courtyard in Budapest

Courtyards and Passageways in Budapest

Downtown Budapest is full courtyards, these hidden miracles, and while some are closed for visitors, others are not only accessible, but also act as passageways or quiet oases where we can relax a bit just steps away from the bustling city.

Let’s uncover the most interesting ones!

Entrances: 13 Király street – 16 Dob street – 12 Holló street

Gozsdu Courtyard

Gozsdu Courtyard is a building complex of seven buildings and their courtyards in the Jewish Quarter of Budapest. It’s buildings were all part of the Jewish Ghetto. The passageway itself was opened in 1902.

Today it is one of the best known center of Budapest nightlife with restaurants, bars and pubs and on the weekends there is a flea market, too.

Gozsdu Courtyard Facebook page

Paris Courtyard

Entrances: 10-11 Ferenciek Square – 2 Petőfi Sándor street

Brudern House is an eclectic building that was built in 1912 and has just been renovated.

It has Arabic, Moorish and Gothic elements and decorations.

It had a passageway on its ground floor, called Paris Courtyard. There used to be elegant shops here.

Today Brudern House is a 110-room luxury hotel, part of the Hyatt chain, unfortunately it is not as easily accessible as it used to be. I highly encourage you to walk in and look around. There are no shops inside today, but the hotel’s reception and a drink bar.

For more information, check out my post about Paris Courtyard:

Paris Courtyard – the beauty of Budapest downtown

Unger Courtyard

Entrances: 7 Múzeum körút – 8 Magyar street

unger house details
unger courtyard

Unger-house, just a few minutes away from the National Museum and Astoria, was built in romantic style in 1852 and it also resembles Saracen and classic Bezantian buildings.

We also know this place as Book Courtyard (or Könyvudvar in Hungarian) as it is home to an eclectic bookstore.

Unfortunately the courtyard has seen better days, it really could be utilized much better, but it’s charm is undeniable.

5 Múzeum körút

Entrance: 5 Múzeum körút

Fekete, a trendy little café is hiding in this courtyard. When the weather permits, they put their tables outside, making the courtyard a small oasis just a couple of footsteps away from the busy boulevard.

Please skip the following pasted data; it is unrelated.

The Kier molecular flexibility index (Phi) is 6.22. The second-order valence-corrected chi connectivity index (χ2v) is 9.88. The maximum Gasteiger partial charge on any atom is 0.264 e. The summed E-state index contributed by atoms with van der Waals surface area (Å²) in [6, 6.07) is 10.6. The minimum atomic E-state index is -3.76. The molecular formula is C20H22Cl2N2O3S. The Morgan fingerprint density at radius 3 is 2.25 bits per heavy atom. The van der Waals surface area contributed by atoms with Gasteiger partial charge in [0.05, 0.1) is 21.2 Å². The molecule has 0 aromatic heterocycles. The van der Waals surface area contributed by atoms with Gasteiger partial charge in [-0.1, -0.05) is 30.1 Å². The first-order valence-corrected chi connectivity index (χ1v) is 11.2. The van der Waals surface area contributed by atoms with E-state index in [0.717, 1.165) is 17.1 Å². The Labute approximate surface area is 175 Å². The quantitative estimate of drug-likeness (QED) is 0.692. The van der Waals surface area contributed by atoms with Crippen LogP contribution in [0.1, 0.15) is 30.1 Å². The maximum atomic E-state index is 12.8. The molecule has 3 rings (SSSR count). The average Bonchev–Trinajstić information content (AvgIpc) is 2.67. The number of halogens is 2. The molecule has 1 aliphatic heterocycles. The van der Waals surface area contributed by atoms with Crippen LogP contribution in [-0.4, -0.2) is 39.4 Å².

Röser Courtyard

Entrances: 22 Károly körút – 19. Semmelweis street

One of the building’s entrances opens at the bustling Károly boulevard, while the other at a calm and narrow Semmelweis street.

It was built in 1884 in Venice renaissance style.

Today this small enclosure is a trendy spot as you’ll find Szimply café, a tiny designer brunch place here, that is very popular among young tourists.

Rododendron Design Shop is also in this courtyard, if you are interested in modern Hungarian design make sure to check it out.

design shop in Röser Courtyard

Paloma Courtyard

Entrance: 14-16 Kossuth Lajos street

arcades of Paloma courtyard

Paloma courtyard is home to several Hungarian designers. Here, you have the chance to meet the designers in person, chat with them, watch them during crafting their goods. There is always a huge selection of clothes, jewelry, bags and shoes to choose from.

Even if you don’t want to purchase anything, peek inside this courtyard. It’s huge, winged staircase and arches are beautiful and they also make the courtyard very photogenic.

Courtyard between Károly boulevard and Dohány street

Entrances: 3 Károly körút – Dohány street (right opposite the Synagogue)

It is a residential building with a nice and interesting interior. It worth checking out when you are in the area.

Karaván

Entrance: 18. Kazinczy street

karaván street food courtyard

Karaván is located in the heart of the Jewish Quarter, in Kazinczy street. It is right next to the most famous ruin bar of Budapest, Szimpla Kert.

Karaván is home to several food trucks offering a huge selection of street food.

+1: Ruin bars

Ruin bars are located in abandoned residential buildings across (mostly) Jewish Quarter. In warmer months they also serve as outdoor spaces in their courtyards. For more info about them, check out my post:

Ruin bars in Budapest

szimpla garden
Share on facebook
Facebook
Share on pinterest
Pinterest
Share on email
Email

Related posts: 

Leave a Comment

Your email address will not be published. Required fields are marked *